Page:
I went to sleep in our tent in Andermatt after some 36 hours awake, giving Alex strict instructions to wake me up after 30 minutes not matter what.
“We could just not go today and have a day to chill out in Andermatt tomorrow,” she said.
“No, we don’t have time.”
I get a bit blunt when I’m tired. But I was right: we didn’t have time. We had a plan to stick to. Alex had made us a scheduled spreadsheet that would get us back home the afternoon that my year’s holiday allowance was up. With some days scheduled in at 100km we were already cutting it fine.
So 40 minutes later, still shaking myself awake, we took the short train ride up the imposing hairpinned climb to Oberalppass. The pass we’d cycling up first thing tomorrow morning. Not that I had much concept of today, tomorrow or yesterday at that point.
As the train chugged uphill, we realised that we’d have to do the hike to Lake Toma and back in double time – or miss the last train back to Andermatt. Wake up Emily, wake up!
It felt like one of the most dangerous hikes I’ve ever set out on. Not because of the mountains. We were in a rush. We were in a “summit or nothing” mindset – although we did set a turn around time. In our rush to get the train up and my sleep haze, I had no water, no food and no waterproof coat. It was hot and I was in thermal leggings, a bike jersey and trail shoes. We rounded the corner of the waymarked bath and there was a huge rumble of thunder in the distance. We could see the dark clouds rolling towards Andermatt. We carried on. We had no map or compass or anything. Let me tell you: it felt irresponsible.
But, like I’ve often said, you have to acknowledge the risks you take in the outdoors. At the end of the day, it’s always your choice to accept the risks or turn back. We kept going. Despite everything, I’m so glad we did.
After storming uphill, we arrived at a beautiful clear mountain lake. It was so still that the grey peaks reflected perfectly in the turquoise water. There was a plaque marking the source of the Rhine and it hadn’t even started raining yet. I dipped my hand in the water. Then we ran back down the mountain.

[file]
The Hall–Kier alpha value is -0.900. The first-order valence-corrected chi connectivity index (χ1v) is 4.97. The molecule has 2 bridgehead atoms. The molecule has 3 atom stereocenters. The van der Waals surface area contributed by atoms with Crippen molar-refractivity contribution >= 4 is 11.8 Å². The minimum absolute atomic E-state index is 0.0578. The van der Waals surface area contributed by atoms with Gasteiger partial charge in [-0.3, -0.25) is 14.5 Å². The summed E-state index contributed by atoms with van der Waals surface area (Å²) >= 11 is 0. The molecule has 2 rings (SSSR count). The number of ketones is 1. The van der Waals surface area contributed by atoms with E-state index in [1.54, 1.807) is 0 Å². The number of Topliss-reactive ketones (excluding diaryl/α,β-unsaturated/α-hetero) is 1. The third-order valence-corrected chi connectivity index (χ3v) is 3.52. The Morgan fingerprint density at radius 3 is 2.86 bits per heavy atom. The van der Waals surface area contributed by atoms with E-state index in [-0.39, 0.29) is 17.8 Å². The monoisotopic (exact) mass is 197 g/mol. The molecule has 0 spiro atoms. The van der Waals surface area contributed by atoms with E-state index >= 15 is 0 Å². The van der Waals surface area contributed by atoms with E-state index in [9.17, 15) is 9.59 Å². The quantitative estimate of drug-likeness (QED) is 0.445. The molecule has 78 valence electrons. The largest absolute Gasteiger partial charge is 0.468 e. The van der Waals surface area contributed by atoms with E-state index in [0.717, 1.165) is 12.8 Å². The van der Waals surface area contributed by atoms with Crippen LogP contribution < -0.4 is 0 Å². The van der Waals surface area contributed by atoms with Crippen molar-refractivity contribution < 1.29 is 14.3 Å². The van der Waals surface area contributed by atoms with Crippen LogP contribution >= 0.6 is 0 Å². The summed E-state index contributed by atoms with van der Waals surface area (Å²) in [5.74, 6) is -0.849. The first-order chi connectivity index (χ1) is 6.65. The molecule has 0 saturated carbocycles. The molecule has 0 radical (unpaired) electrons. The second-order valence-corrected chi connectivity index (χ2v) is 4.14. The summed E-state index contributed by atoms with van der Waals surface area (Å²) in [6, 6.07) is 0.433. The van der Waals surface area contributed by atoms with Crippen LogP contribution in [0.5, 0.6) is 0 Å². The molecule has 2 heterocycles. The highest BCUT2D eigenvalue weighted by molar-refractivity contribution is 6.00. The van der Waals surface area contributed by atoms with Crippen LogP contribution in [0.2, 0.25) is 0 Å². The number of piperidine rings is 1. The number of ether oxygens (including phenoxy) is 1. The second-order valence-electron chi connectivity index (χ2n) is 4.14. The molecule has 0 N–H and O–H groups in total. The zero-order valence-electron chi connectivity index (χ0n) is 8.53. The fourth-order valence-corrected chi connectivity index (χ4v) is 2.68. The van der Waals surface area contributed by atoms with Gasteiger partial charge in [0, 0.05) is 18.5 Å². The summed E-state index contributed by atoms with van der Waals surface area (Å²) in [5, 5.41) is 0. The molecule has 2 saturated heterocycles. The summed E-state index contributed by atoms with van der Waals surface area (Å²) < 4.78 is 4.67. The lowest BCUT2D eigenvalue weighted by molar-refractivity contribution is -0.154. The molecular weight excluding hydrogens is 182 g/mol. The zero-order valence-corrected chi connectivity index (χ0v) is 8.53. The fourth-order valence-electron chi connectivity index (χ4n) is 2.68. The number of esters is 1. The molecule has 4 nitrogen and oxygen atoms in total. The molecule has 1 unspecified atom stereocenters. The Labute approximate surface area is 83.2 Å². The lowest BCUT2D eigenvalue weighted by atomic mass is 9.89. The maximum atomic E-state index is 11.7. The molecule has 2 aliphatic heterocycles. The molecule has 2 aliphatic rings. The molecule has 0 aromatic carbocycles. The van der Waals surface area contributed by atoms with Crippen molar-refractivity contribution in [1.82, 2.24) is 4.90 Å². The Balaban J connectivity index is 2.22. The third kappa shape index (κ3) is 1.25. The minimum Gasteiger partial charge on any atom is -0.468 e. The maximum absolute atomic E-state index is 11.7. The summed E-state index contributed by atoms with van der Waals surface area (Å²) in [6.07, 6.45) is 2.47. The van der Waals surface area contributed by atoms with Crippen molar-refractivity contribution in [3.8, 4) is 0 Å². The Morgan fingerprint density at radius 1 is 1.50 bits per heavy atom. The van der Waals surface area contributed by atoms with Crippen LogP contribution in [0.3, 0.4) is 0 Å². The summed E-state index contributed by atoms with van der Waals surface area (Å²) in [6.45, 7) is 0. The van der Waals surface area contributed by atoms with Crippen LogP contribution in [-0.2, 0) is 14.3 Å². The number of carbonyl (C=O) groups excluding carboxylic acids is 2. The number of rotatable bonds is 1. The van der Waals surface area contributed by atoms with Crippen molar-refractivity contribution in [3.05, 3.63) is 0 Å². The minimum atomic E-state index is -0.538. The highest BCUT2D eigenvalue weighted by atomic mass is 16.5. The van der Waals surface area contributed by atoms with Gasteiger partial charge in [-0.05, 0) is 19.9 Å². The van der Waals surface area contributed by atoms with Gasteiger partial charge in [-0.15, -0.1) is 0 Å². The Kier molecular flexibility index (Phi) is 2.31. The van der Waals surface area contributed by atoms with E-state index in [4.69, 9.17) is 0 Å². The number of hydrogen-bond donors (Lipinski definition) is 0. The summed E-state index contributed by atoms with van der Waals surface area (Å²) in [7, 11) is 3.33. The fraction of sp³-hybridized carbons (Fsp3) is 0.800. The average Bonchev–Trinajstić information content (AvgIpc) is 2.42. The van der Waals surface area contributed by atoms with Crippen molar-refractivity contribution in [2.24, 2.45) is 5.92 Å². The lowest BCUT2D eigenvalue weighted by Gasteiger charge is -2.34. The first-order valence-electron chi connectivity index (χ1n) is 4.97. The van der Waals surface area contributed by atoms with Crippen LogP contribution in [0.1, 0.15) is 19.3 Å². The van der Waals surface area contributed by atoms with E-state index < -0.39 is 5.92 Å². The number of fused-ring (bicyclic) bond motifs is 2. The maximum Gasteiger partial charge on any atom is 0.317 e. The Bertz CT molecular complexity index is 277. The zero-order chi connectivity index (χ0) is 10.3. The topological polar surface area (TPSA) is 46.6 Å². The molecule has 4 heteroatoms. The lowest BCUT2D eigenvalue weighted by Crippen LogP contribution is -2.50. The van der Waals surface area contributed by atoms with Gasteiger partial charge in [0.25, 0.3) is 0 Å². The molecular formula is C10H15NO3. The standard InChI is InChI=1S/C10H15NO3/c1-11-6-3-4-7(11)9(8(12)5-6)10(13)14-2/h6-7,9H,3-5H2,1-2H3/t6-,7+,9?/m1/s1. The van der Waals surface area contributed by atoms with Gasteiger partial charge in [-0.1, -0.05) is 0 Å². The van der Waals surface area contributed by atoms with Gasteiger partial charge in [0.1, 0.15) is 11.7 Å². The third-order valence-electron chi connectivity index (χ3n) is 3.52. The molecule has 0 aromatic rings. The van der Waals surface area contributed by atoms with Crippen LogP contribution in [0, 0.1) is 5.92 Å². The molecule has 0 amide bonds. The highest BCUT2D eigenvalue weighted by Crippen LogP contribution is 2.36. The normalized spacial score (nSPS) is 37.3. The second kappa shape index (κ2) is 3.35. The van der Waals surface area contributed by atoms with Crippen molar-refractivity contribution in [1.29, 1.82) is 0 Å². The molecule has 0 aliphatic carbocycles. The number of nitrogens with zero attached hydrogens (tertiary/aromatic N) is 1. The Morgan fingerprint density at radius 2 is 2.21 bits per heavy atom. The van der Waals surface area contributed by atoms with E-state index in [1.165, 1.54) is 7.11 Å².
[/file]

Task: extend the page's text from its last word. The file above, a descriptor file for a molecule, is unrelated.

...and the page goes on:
The Bin Shed
I was soaked. Completely and utterly soaked. Everything from top to toe with complete disregard for waterproof jacket or GoreTex shoes. But it was raining so hard that Alex wouldn’t have heard me shout to stop from up ahead. And anyway, I needed my breath. We were stuck on one of those impossible Swiss roads that seems to wind steadily but endlessly uphill, like an Escher painting. What a place to be cycling through a thunderstorm.
At yet another “it must nearly be the top” lay-by, Alex pulled over to wait for me. I deliberately pulled a long way into the lay-by. There was pine forest behind us and a small hut, like a garden shed.
“We could try sit out the rain,” I shouted. “Even just for half an hour.”
Alex, also drenched but on a mission, reluctantly agreed. The small landslide below us in the bank of the river probably swayed her.
“Can we get in here?”
My joy that the shed was unlocked got quickly dampened. I yanked the door open and unleashed the smell of rubbish. It was a bin shed. The place that the locals left their black bags for pick up by the bin men. It also appeared to be the place local youths came to drink, light tea lights and eat pistachios. What a life.
In almost any other situation, I would have shut that door again immediately. But instead, I took a deep breath and clambered in, dripping on the dry wooden floor. Alex stood in the doorway. We timed half an hour.
The Tent Pole
“It’s okay, these things happen,” said Alex.
“Not to my tent, they don’t!”